ABSTRACT: This article reviews the progress made in the field of glycoprotein hormones (GPH) and their receptors (GPHR) by several groups of structural biologists including ourselves aiming to gain insight into GPH signaling mechanisms. The GPH family consists of four members, with follicle-stimulating hormone (FSH) being the prototypic member. GPH members belong to the cystine-knot growth factor superfamily, and their receptors (GPHR), possessing unusually large N-terminal ectodomains, belong to the G-protein coupled receptor Family A. GPHR ectodomains can be divided into two subdomains: a high-affinity hormone binding subdomain primarily centered on the N-terminus, and a second subdomain that is located on the C-terminal region of the ectodomain that is involved in signal specificity. The two subdomains unexpectedly form an integral structure comprised of leucine-rich repeats (LRRs). Following the structure determination of hCG in 1994, the field of FSH structural biology has progressively advanced. Initially, the FSH structure was determined in partially glycosylated free form in 2001, followed by a structure of FSH bound to a truncated FSHR ectodomain in 2005, and the structure of FSH bound to the entire ectodomain in 2012. Comparisons of the structures in three forms led a proposal of a two-step monomeric receptor activation mechanism. First, binding of FSH to the FSHR high-affinity hormone-binding subdomain induces a conformational change in the hormone to form a binding pocket that is specific for a sulfated-tyrosine found as sTyr 335 in FSHR. Subsequently, the sTyr is drawn into the newly formed binding pocket, producing a lever effect on a helical pivot whereby the docking sTyr provides as the 'pull & lift' force. The pivot helix is flanked by rigid LRRs and locked by two disulfide bonds on both sides: the hormone-binding subdomain on one side and the last short loop before the first transmembrane helix on the other side. The lift of the sTyr loop frees the tethered extracellular loops of the 7TM domain, thereby releasing a putative inhibitory influence of the ectodomain, ultimately leading to the activating conformation of the 7TM domain. Moreover, the data lead us to propose that FSHR exists as a trimer and to present an FSHR activation mechanism consistent with the observed trimeric crystal form. A trimeric receptor provides resolution of the enigmatic, but important, biological roles played by GPH residues that are removed from the primary FSH-binding site, as well as several important GPCR phenomena, including negative cooperativity and asymmetric activation. Further reflection pursuant to this review process revealed additional novel structural characteristics such as the identification of a 'seat' sequence in GPH. Together with the 'seatbelt', the 'seat' enables a common heteodimeric mode of association of the common α subunit non-covalently and non-specifically with each of the three different β subunits. Moreover, it was possible to establish a dimensional order that can be used to estimate LRR curvatures. A potential binding pocket for small molecular allosteric modulators in the FSHR 7TM domain has also been identified.
    Molecular and Cellular Endocrinology 01/2014; 382(1):424-451. · 4.04 Impact Factor
  • Source
    [Show abstract] [Hide abstract]
    ABSTRACT: The immune system plays an important role in the regulation of tissue homeostasis ("tissue immune physiology"). Function of distinct tissues during adulthood, including the ovary, requires (1) Renewal from stem cells, (2) Preservation of tissue-specific cells in a proper differentiated state, which differs among distinct tissues, and (3) Regulation of tissue quantity. Such morphostasis can be executed by the tissue control system, consisting of immune system-related components, vascular pericytes, and autonomic innervation. Morphostasis is established epigenetically, during morphogenetic (developmental) immune adaptation, i.e., during the critical developmental period. Subsequently, the tissues are maintained in a state of differentiation reached during the adaptation by a "stop effect" of resident and self renewing monocyte-derived cells. The later normal tissue is programmed to emerge (e.g., late emergence of ovarian granulosa cells), the earlier its function ceases. Alteration of certain tissue differentiation during the critical developmental period causes persistent alteration of that tissue function, including premature ovarian failure (POF) and primary amenorrhea. In fetal and adult human ovaries the ovarian surface epithelium cells called ovarian stem cells (OSC) are bipotent stem cells for the formation of ovarian germ and granulosa cells. Recently termed oogonial stem cells are, in reality, not stem but already germ cells which have the ability to divide. Immune system-related cells and molecules accompany asymmetric division of OSC resulting in the emergence of secondary germ cells, symmetric division, and migration of secondary germ cells, formation of new granulosa cells and fetal and adult primordial follicles (follicular renewal), and selection and growth of primary/preantral, and dominant follicles. The number of selected follicles during each ovarian cycle is determined by autonomic innervation. Morphostasis is altered with advancing age, due to degenerative changes of the immune system. This causes cessation of oocyte and follicular renewal at 38 +/-2 years of age due to the lack of formation of new granulosa cells. Oocytes in primordial follicles persisting after the end of the prime reproductive period accumulate genetic alterations resulting in an exponentially growing incidence of fetal trisomies and other genetic abnormalities with advanced maternal age. The secondary germ cells also develop in the OSC cultures derived from POF and aging ovaries. In vitro conditions are free of immune mechanisms, which prevent neo-oogenesis in vivo. Such germ cells are capable of differentiating in vitro into functional oocytes. This may provide fresh oocytes and genetically related children to women lacking the ability to produce their own follicular oocytes. Further study of "immune physiology" may help us to better understand ovarian physiology and pathology, including ovarian infertility caused by POF or by a lack of ovarian follicles with functional oocytes in aging ovaries. The observations indicating involvement of immunoregulation in physiological neo-oogenesis and follicular renewal from OSC during the fetal and prime reproductive periods are reviewed as well as immune system and age-independent neo-oogenesis and oocyte maturation in OSC cultures, perimenopausal alteration of homeostasis causing disorders of many tissues, and the first OSC culture clinical trial.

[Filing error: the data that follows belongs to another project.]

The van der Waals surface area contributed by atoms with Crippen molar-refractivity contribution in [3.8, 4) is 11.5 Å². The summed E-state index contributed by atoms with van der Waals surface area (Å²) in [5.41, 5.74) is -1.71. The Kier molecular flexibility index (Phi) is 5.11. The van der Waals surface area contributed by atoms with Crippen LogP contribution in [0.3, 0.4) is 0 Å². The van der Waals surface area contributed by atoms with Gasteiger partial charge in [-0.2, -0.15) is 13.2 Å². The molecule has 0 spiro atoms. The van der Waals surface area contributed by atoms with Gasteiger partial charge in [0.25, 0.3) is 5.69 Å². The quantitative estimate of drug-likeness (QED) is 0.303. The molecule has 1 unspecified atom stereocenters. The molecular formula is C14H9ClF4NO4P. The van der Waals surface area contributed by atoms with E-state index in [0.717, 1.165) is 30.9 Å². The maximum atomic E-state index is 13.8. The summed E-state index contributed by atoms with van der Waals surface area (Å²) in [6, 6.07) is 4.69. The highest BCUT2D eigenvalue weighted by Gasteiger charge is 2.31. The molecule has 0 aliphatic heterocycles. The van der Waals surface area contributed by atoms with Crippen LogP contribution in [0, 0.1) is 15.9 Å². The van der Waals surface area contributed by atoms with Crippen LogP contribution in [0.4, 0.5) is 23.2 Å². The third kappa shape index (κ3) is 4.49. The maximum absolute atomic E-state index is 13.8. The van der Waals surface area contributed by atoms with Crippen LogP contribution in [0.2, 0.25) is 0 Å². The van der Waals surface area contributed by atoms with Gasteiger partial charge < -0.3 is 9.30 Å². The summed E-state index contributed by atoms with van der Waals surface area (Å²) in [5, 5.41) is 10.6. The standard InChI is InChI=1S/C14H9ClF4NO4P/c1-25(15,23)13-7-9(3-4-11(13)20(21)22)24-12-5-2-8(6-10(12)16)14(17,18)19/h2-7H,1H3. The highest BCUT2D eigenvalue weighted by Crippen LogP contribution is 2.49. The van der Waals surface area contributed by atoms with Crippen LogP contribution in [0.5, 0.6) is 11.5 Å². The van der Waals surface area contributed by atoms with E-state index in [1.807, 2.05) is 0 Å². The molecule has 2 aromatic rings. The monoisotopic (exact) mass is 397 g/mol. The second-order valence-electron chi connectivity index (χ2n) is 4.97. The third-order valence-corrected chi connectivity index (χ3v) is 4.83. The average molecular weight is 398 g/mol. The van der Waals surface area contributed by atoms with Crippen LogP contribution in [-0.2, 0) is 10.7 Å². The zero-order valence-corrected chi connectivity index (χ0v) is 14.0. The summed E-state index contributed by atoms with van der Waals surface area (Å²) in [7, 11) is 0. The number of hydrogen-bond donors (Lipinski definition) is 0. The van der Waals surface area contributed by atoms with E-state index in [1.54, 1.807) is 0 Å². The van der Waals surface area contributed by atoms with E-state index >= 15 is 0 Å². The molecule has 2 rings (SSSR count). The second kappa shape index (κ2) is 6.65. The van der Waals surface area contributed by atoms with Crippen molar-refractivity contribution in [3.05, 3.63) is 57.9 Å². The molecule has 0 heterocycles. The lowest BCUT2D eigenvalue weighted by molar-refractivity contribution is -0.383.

Reproductive Biology and Endocrinology 11/2012; 10(1):97. · 2.14 Impact Factor


Available from
May 31, 2014